Dietary supplementation is becoming more common in the country as more people join the bandwagon of healthy eating, and exercise. While the best way to get your vitamins remains through the ingestion of the foods containing the supplements, the use of dietary supplementation is a close second.
The majority of adults in the United States take one or more dietary supplements either every day or occasionally. Today’s dietary supplements include vitamins, minerals, herbals and botanicals, amino acids, enzymes, and many other products. Dietary supplements come in a variety of forms: traditional tablets, capsules, and powders, as well as drinks and energy bars. Popular supplements include vitamins D and E; minerals like calcium and iron; herbs such as Echinacea and garlic; and specialty products like glucosamine, probiotics, and fish oils.
Many people prefer the supplements instead of the foods containing the vitamins due to the easy accessibility, convenience, and reduced costs of using dietary supplements. Dietary supplements come in oral tablets, capsules, powders, drinks & energy bars. The supplements are regulated by the FDA to ensure that they fall within the acceptable criteria.
A dietary supplement is a product intended for ingestion that contains a “dietary ingredient” intended to add further nutritional value to (supplement) the diet. A “dietary ingredient” may be one, or any combination, of the following substances:
- a vitamin
- a mineral
- A herb or other botanical
- an amino acid
- a dietary substance for use by people to supplement the diet by increasing the total dietary intake
- a concentrate, metabolite, constituent, or extract
Dietary supplements may be found in many forms such as tablets, capsules, soft gels, gelcaps, liquids, or powders
Dietary supplements are found in forms such as tablets, capsules, soft gels, gelcaps, liquids, or powders. It is intended to increase or add to the nutritional value of the diet. In the future while deciding on the supplement to use consider utilizing the following criteria;
- Nutritional, dietary, and herbal supplement manufacturers are not are required to run studies to determine product safety or efficacy.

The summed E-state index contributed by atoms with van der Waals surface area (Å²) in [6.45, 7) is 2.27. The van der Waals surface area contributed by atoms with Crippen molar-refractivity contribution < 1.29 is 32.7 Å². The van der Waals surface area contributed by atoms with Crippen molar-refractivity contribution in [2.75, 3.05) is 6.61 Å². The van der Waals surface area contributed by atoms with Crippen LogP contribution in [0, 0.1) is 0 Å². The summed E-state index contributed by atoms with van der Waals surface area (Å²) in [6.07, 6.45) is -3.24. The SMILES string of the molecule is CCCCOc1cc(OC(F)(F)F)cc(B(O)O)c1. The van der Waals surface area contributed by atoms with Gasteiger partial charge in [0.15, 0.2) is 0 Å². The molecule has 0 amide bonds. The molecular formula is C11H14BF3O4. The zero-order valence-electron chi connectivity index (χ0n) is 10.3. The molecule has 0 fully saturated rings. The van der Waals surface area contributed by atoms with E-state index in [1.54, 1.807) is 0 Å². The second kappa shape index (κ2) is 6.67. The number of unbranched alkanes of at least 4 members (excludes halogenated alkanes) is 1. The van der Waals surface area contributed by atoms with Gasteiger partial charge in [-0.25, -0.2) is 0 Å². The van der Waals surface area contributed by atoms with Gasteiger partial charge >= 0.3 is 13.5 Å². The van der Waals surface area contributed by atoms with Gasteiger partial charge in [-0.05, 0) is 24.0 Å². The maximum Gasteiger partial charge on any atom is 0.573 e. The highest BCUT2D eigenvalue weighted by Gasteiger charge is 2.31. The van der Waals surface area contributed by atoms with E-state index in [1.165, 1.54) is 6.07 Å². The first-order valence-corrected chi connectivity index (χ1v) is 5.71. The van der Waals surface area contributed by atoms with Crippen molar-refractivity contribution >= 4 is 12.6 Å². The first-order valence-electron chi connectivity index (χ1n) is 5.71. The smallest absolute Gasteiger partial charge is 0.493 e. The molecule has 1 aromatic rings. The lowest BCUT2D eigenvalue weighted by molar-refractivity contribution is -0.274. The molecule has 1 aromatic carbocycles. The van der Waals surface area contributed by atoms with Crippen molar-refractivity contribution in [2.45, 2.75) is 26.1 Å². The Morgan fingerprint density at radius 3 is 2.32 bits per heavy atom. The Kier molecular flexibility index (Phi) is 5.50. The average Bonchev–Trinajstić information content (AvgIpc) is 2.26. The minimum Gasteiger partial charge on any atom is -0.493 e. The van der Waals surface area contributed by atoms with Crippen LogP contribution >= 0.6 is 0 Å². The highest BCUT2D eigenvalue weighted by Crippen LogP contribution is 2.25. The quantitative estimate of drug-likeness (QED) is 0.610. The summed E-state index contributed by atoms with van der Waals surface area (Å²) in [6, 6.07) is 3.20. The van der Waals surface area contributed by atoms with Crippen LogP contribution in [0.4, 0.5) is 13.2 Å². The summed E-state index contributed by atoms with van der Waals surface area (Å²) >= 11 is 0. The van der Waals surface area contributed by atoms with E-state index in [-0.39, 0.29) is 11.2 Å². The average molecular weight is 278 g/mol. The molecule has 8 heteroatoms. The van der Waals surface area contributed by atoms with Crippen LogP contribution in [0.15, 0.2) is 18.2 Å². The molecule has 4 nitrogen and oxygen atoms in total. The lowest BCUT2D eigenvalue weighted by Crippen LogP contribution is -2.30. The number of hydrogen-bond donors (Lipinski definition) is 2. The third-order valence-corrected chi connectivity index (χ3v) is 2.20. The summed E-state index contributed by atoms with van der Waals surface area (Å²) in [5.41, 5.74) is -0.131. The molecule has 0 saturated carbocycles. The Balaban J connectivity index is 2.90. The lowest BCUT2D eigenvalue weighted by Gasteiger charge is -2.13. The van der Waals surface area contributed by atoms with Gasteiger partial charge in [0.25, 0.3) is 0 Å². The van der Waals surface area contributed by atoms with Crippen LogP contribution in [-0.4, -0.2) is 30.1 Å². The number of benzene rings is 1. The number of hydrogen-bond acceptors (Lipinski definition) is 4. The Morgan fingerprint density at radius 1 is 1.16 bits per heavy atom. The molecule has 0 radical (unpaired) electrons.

- In the U.S., the FDA does not analyze the contents of dietary supplements.
- Dietary supplement manufacturers in the U.S. must meet the FDA’s Good Manufacturing Practices (GMP) for food, but some companies also follow the GMP for drugs on a voluntary basis.
- Specific health claims on dietary supplement labels in the U.S. are not approved by the FDA and must also include a disclaimer that states the nutritional supplement is not intended to “diagnose, treat, cure, or prevent any disease.”
- Daily Value (DV) describes the recommended daily intake of a particular nutritional supplement if one is established.
Dietary supplements have enormous benefits but can also cause problems to your health. Therefore, always consider the Daily Value or the recommended intake of the supplement and ask your doctor for more information. It is because some supplements react poorly to some medications and cause severe conditions. Here is a list of some common negative interactions:
- Calcium can interact with heart medicine, certain diuretics, and aluminum and magnesium-containing antacids.
- Magnesium can interact with certain diuretics, some cancer drugs, and magnesium-containing antacids.
- Vitamin K can interact with blood thinners like Coumadin.
- St. John’s Wort is known to adversely affect selective serotonin reuptake inhibitor (SSRI) drugs (i.e., anti-depressant drugs), blood pressure medication, and birth control pills.
- Coenzyme Q-10 can interact with anticoagulants, blood pressure medication, and chemotherapy drugs.
- Ginkgo biloba and vitamin E can increase the risk of internal bleeding when taken with aspirin or anticoagulants such as warfarin.
- Ginseng can also increase the risk of internal bleeding when taken with anticoagulants or NSAIDs, and may cause side effects when taken with MAOI antidepressants.
- Echinacea can change how the body breaks down certain medications in the liver.
- Saw palmetto can interact with anticoagulants and NSAID pain relievers.
- Some dietary supplements can have unwanted effects during surgery
You may be asked to stop taking certain products 2 to 4 weeks ahead of time to avoid potentially dangerous supplement/drug interactions, such as changes in heart rate, blood pressure, and increased bleeding
- There are some known toxic herbs that are still available to the consumer, such as: Aristolochia (linked to kidney failure and cancer in the U.S., China, Europe, and Japan); Yohimbe (a sexual stimulant linked to heart and respiratory problems); bitter orange (has effects similar to those of the banned stimulant ephedra); and Chaparral (linked to liver damage)
Some supplements can cause serious health problems, so in making this choice information is power. Most people falsely believe that the benefit from supplements is increased with intake of more supplements. Unfortunately, this is not true as even in taking vitamins and minerals by using foods that contain the supplement; there is always a limit. The excesses of some vitamins and minerals like fat-soluble vitamins will lead to serious health problems.
Even if your body can benefit from a particular supplement, in excessive doses it may still cause health problems. For example, drinking green tea may provide fat burning and antioxidant benefits, but taking high-concentration green tea supplements can be toxic to the liver.
- Taking too much selenium and vitamin E may increase the risk of prostate cancer.
- Beta-carotene beyond the amount included in a daily multi-vitamin may increase the likelihood of lung cancer in smokers.